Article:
In Figure 2, we show how patient advocacy groups, academic researchers, public health officials, health professional societies, and policymakers can design interventions so that they extend further into the outer setting and address broader, fundamental causes. While there are many ways of characterizing implementation science work, our figure shows the nine categories identified in the Expert Recommendations for Implementing Change (ERIC) study [63,64]. For example, the category of “Change Infrastructure” strategies might be implemented by health system executives (e.g., change record systems, making it easier to flag women with a family history of breast cancer for referral to genetics) or by professional associations (e.g., create or change credentialing and licensure standards, to promote state-level licensure of genetic counselors, making it easier for health systems to bill for their time). As another example, the category of “Adapt and Tailor to Context,” includes “use data warehousing techniques” as a strategy. Executives in integrated health systems certainly have access to patient data that provide insights into the user patterns of their systems, but what they may not realize is that public health officials also have data sources—such as state cancer registries—at their disposal, and that pooling data could yield greater insights about how to identify patients who would benefit from screening.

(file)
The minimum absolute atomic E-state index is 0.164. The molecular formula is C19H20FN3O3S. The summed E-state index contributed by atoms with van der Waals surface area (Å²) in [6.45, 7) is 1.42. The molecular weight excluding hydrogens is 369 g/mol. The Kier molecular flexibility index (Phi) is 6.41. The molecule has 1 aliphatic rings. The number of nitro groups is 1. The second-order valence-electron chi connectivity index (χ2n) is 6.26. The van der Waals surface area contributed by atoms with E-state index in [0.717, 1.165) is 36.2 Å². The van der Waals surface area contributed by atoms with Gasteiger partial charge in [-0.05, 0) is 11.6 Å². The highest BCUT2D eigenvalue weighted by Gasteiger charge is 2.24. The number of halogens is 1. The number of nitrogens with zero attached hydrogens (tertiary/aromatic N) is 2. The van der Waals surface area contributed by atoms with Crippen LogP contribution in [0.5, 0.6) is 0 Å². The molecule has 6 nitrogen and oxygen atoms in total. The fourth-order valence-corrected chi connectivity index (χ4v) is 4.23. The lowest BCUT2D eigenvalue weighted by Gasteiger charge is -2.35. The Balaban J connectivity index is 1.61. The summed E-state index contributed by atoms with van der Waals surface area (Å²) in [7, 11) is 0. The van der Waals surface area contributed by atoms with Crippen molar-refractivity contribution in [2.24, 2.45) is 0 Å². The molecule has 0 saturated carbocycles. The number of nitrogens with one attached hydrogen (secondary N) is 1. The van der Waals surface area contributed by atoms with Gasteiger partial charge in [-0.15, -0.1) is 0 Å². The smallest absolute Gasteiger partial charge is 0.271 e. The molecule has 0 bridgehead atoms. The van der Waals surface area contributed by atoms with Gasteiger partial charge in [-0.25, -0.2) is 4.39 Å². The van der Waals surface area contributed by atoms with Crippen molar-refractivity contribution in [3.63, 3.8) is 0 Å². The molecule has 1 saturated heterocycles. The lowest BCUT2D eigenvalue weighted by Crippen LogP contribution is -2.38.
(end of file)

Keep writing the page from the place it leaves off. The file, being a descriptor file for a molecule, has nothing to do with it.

Here is where our model shows its greatest utility—in highlighting the importance of collaborations with multiple stakeholders, including those not conventionally included in the CFIR. Partnerships that span service settings and draw in unusual partners can advance implementation science and basic research in multiple ways. For example, several state public health agencies have been working to integrate genomics into their chronic disease prevention programs over the past decade, with modest funding from the Centers for Disease Control and Prevention (CDC) [65,66,67,68]. Academic researchers could advance the field of public health genomics greatly by partnering with these agencies to evaluate their work and demonstrate the impact and the reach of these projects. As another example, boosters of telemedicine initiatives tout their potential to improve access to care, either by providing distance education for primary care providers in rural areas, or by supporting remote consultation for patients. However, telemedicine could also drive health inequities if programs are not implemented thoughtfully to reach people in greatest need, and if the services are not covered by insurance. A long-running project that educates primary care providers in rural areas (Project Extension for Community Healthcare Outcomes (ECHO)) about chronic health conditions has been shown to increase provider confidence in treating patients with hepatitis C, asthma, and uncontrolled diabetes, and a few studies have documented modest improvements in patient health outcomes [69]. Although Project ECHO has not yet been evaluated for its potential to broaden access to clinical genetics services, it holds some promise for increasing reach of these innovations. However, a survey of genetics providers in seven states and the District of Columbia found that insurance covered only about 47% of telegenetics services [70], suggesting that telemedicine is not the panacea that some have expected it to be. For these reasons, our model illustrates the importance of drawing together multiple parties when “changing service sites” or “providing interactive assistance.” In the examples that follow, we illustrate how collaborations among stakeholders across arenas may provide a more complete picture of who is and is not being served, and allow for more creativity in designing programs to reach those groups.